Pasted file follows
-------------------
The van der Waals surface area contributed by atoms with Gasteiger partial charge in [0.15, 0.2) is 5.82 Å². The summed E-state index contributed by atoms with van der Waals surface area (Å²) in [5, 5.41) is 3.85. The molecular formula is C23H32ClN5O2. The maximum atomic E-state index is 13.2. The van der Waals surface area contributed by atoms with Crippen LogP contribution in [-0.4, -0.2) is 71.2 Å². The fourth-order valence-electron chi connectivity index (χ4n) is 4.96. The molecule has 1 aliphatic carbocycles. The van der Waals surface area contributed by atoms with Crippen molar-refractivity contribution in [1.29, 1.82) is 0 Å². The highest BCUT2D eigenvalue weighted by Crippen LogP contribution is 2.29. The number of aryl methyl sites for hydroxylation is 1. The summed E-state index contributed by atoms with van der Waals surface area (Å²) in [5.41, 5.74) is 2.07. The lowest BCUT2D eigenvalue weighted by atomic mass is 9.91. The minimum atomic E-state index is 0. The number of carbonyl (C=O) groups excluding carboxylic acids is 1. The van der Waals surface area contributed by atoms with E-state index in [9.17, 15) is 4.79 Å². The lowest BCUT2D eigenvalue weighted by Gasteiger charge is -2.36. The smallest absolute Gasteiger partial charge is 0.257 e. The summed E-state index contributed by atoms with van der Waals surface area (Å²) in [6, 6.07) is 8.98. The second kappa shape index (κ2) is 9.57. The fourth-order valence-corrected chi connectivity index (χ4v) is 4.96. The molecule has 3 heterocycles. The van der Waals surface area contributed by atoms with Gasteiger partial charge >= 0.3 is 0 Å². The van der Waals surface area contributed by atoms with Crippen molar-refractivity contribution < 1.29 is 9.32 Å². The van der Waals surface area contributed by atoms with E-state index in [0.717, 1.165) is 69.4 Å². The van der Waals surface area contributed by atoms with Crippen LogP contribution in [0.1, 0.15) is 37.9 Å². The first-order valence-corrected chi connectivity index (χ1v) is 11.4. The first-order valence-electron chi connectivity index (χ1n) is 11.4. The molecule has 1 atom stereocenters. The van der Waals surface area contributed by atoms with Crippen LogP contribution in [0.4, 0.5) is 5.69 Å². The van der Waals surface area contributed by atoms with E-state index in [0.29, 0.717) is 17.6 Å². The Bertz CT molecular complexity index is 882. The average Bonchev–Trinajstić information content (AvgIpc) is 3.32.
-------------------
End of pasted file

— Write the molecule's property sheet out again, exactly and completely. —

The van der Waals surface area contributed by atoms with Gasteiger partial charge in [0.15, 0.2) is 5.82 Å². The summed E-state index contributed by atoms with van der Waals surface area (Å²) in [5, 5.41) is 3.85. The molecular formula is C23H32ClN5O2. The maximum atomic E-state index is 13.2. The van der Waals surface area contributed by atoms with Crippen LogP contribution in [-0.4, -0.2) is 71.2 Å². The fourth-order valence-electron chi connectivity index (χ4n) is 4.96. The molecule has 1 aliphatic carbocycles. The van der Waals surface area contributed by atoms with Crippen molar-refractivity contribution in [1.29, 1.82) is 0 Å². The highest BCUT2D eigenvalue weighted by Crippen LogP contribution is 2.29. The number of aryl methyl sites for hydroxylation is 1. The summed E-state index contributed by atoms with van der Waals surface area (Å²) in [5.41, 5.74) is 2.07. The lowest BCUT2D eigenvalue weighted by atomic mass is 9.91. The minimum atomic E-state index is 0. The number of carbonyl (C=O) groups excluding carboxylic acids is 1. The van der Waals surface area contributed by atoms with E-state index in [9.17, 15) is 4.79 Å². The lowest BCUT2D eigenvalue weighted by Gasteiger charge is -2.36. The smallest absolute Gasteiger partial charge is 0.257 e. The summed E-state index contributed by atoms with van der Waals surface area (Å²) in [6, 6.07) is 8.98. The second kappa shape index (κ2) is 9.57. The fourth-order valence-corrected chi connectivity index (χ4v) is 4.96. The molecule has 3 heterocycles. The van der Waals surface area contributed by atoms with Gasteiger partial charge >= 0.3 is 0 Å². The van der Waals surface area contributed by atoms with Crippen molar-refractivity contribution < 1.29 is 9.32 Å². The van der Waals surface area contributed by atoms with E-state index in [0.717, 1.165) is 69.4 Å². The van der Waals surface area contributed by atoms with Crippen LogP contribution in [0.1, 0.15) is 37.9 Å². The first-order valence-corrected chi connectivity index (χ1v) is 11.4. The first-order valence-electron chi connectivity index (χ1n) is 11.4. The molecule has 1 atom stereocenters. The van der Waals surface area contributed by atoms with Crippen LogP contribution in [0.4, 0.5) is 5.69 Å². The van der Waals surface area contributed by atoms with E-state index in [0.29, 0.717) is 17.6 Å². The Bertz CT molecular complexity index is 882. The average Bonchev–Trinajstić information content (AvgIpc) is 3.32.